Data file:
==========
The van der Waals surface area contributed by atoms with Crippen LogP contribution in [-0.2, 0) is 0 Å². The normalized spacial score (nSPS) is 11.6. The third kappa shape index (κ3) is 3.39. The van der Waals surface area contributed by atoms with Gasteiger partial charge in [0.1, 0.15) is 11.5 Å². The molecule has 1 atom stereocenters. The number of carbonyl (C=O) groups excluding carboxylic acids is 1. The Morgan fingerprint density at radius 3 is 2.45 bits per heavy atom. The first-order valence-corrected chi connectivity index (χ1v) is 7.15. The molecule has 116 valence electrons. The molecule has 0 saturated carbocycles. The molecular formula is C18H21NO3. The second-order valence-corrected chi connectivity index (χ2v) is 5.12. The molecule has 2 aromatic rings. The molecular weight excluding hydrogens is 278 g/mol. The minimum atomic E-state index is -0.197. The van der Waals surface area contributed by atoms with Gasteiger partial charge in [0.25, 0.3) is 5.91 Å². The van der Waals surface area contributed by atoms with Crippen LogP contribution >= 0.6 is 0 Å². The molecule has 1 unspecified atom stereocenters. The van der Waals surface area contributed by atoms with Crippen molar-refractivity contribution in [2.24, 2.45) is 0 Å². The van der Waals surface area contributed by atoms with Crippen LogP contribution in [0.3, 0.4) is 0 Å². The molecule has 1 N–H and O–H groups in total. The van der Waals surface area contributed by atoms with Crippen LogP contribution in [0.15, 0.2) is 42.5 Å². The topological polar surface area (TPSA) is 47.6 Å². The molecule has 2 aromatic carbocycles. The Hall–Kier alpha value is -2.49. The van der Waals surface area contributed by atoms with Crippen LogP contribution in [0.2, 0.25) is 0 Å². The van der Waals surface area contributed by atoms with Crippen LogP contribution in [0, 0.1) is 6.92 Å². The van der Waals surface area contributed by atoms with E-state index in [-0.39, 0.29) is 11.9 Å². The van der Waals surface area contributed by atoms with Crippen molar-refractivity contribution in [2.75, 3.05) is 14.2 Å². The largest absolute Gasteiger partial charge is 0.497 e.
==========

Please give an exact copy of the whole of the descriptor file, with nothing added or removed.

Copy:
The van der Waals surface area contributed by atoms with Crippen LogP contribution in [-0.2, 0) is 0 Å². The normalized spacial score (nSPS) is 11.6. The third kappa shape index (κ3) is 3.39. The van der Waals surface area contributed by atoms with Gasteiger partial charge in [0.1, 0.15) is 11.5 Å². The molecule has 1 atom stereocenters. The number of carbonyl (C=O) groups excluding carboxylic acids is 1. The Morgan fingerprint density at radius 3 is 2.45 bits per heavy atom. The first-order valence-corrected chi connectivity index (χ1v) is 7.15. The molecule has 116 valence electrons. The molecule has 0 saturated carbocycles. The molecular formula is C18H21NO3. The second-order valence-corrected chi connectivity index (χ2v) is 5.12. The molecule has 2 aromatic rings. The molecular weight excluding hydrogens is 278 g/mol. The minimum atomic E-state index is -0.197. The van der Waals surface area contributed by atoms with Gasteiger partial charge in [0.25, 0.3) is 5.91 Å². The van der Waals surface area contributed by atoms with Crippen LogP contribution >= 0.6 is 0 Å². The molecule has 1 unspecified atom stereocenters. The van der Waals surface area contributed by atoms with Crippen molar-refractivity contribution in [2.24, 2.45) is 0 Å². The van der Waals surface area contributed by atoms with Crippen LogP contribution in [0.3, 0.4) is 0 Å². The molecule has 1 N–H and O–H groups in total. The van der Waals surface area contributed by atoms with Crippen LogP contribution in [0.15, 0.2) is 42.5 Å². The topological polar surface area (TPSA) is 47.6 Å². The molecule has 2 aromatic carbocycles. The Hall–Kier alpha value is -2.49. The van der Waals surface area contributed by atoms with Crippen LogP contribution in [0.2, 0.25) is 0 Å². The van der Waals surface area contributed by atoms with Crippen LogP contribution in [0, 0.1) is 6.92 Å². The van der Waals surface area contributed by atoms with E-state index in [-0.39, 0.29) is 11.9 Å². The van der Waals surface area contributed by atoms with Crippen molar-refractivity contribution in [2.75, 3.05) is 14.2 Å². The largest absolute Gasteiger partial charge is 0.497 e.